Sugar Ray was named “Fighter of the Year” by the Ring and The Boxing Writers Association of America. He was also named “Fight of the Year” by the Ring. Wide World of Sports named him “Athlete of the Year”. Sports Illustrated named him “Sportsman of the Year”.
1982: Sugar beat Bruce Finch to defend the Unified title. He stopped Finch in the third round via a knockout. In May, he underwent surgery to repair his retina. An earlier match scheduled with Roger Stafford in Buffalo, New York was canceled.
In November of 1982, he announced his retirement.
1983: After a year away from boxing, he announced that he was returning to the ring. He was criticized for taking unnecessary risks with his surgically repaired eye.
1984: He fought Kevin Howard in Massachusetts. In round four, Howard knocked him down but he stopped Howard in the ninth round. Sugar Ray announced his retirement again at the post-match conference.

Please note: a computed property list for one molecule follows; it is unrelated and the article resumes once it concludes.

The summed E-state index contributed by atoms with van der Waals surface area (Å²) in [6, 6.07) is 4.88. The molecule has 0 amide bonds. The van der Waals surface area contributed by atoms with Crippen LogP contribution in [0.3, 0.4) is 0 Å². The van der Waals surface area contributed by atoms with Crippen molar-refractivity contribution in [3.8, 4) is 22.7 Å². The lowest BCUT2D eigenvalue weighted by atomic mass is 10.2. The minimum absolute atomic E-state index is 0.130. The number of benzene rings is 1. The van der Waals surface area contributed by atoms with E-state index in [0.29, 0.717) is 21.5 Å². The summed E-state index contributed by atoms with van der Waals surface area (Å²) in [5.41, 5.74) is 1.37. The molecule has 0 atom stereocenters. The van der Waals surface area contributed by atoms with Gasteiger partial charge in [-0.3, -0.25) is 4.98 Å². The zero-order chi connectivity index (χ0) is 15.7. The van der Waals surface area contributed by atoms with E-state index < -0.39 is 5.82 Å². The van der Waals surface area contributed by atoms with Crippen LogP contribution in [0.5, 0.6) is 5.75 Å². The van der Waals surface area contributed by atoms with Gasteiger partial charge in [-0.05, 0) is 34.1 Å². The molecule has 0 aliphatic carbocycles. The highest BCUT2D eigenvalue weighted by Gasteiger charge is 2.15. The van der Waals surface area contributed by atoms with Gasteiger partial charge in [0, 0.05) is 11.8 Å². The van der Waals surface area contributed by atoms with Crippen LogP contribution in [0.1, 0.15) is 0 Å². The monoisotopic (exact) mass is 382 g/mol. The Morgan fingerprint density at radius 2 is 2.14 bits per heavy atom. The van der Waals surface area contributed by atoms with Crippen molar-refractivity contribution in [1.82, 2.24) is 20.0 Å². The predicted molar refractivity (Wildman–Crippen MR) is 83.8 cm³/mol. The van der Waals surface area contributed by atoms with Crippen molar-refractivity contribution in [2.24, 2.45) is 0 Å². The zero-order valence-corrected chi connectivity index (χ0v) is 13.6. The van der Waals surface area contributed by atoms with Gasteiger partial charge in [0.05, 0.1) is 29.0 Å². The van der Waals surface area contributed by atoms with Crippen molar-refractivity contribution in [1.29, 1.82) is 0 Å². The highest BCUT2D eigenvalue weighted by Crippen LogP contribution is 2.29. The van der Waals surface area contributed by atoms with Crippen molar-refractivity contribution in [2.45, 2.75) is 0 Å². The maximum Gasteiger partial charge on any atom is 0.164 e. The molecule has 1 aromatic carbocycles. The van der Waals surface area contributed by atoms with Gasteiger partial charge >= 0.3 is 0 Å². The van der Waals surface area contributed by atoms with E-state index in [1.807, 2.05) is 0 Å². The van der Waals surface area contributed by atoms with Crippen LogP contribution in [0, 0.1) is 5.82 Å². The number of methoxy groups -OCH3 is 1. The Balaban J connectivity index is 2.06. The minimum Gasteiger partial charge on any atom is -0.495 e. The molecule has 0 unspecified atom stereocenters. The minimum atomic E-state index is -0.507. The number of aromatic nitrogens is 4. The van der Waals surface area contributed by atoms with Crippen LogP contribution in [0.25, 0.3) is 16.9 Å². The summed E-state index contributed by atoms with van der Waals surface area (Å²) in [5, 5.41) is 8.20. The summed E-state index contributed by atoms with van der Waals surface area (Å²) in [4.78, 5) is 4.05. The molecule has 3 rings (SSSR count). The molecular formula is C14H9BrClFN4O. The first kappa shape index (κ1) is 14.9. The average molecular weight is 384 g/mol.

1986: On a Washington, D.C. talk show, Leonard announced he was coming out of retirement again. This was inspired by this desire to beat Mavin Hagler, the Undisputed World Middleweight Champion.
This announcement also generated a lot of controversies especially as with regards to the inactivity of his eyes.
Hagler agreed to the fight and it was promoted as “The Super Fight” and “The King of the Ring”. The fight was scheduled for April 6, 1987.
1987: He won Haggler in the fight the was named “Fight of the Year” and “Upset of the Year” by The Ring. The Leonard was awarded a controversial split-decision. He declined a rematch from Haggler and announced another retirement.